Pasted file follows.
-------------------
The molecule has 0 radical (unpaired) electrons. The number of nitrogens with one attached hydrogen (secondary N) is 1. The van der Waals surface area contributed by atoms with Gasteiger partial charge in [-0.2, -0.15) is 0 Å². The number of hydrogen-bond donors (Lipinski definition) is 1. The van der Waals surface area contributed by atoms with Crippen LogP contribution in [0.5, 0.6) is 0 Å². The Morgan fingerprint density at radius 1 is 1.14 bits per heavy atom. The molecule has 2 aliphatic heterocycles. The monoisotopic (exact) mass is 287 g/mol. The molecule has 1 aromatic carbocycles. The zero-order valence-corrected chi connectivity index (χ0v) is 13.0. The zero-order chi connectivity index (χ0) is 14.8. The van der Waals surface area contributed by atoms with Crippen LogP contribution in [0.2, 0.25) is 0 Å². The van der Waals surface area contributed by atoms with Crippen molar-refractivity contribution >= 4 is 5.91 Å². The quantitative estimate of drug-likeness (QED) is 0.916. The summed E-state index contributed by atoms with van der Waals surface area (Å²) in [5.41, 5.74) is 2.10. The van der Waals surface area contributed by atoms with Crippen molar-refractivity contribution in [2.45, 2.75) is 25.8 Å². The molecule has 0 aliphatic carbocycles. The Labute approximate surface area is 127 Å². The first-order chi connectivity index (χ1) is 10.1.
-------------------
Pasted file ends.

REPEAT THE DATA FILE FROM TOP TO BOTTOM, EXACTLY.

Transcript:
The molecule has 0 radical (unpaired) electrons. The number of nitrogens with one attached hydrogen (secondary N) is 1. The van der Waals surface area contributed by atoms with Gasteiger partial charge in [-0.2, -0.15) is 0 Å². The number of hydrogen-bond donors (Lipinski definition) is 1. The van der Waals surface area contributed by atoms with Crippen LogP contribution in [0.5, 0.6) is 0 Å². The Morgan fingerprint density at radius 1 is 1.14 bits per heavy atom. The molecule has 2 aliphatic heterocycles. The monoisotopic (exact) mass is 287 g/mol. The molecule has 1 aromatic carbocycles. The zero-order valence-corrected chi connectivity index (χ0v) is 13.0. The zero-order chi connectivity index (χ0) is 14.8. The van der Waals surface area contributed by atoms with Crippen LogP contribution in [0.2, 0.25) is 0 Å². The van der Waals surface area contributed by atoms with Crippen molar-refractivity contribution >= 4 is 5.91 Å². The quantitative estimate of drug-likeness (QED) is 0.916. The summed E-state index contributed by atoms with van der Waals surface area (Å²) in [5.41, 5.74) is 2.10. The van der Waals surface area contributed by atoms with Crippen molar-refractivity contribution in [2.45, 2.75) is 25.8 Å². The molecule has 0 aliphatic carbocycles. The Labute approximate surface area is 127 Å². The first-order chi connectivity index (χ1) is 10.1.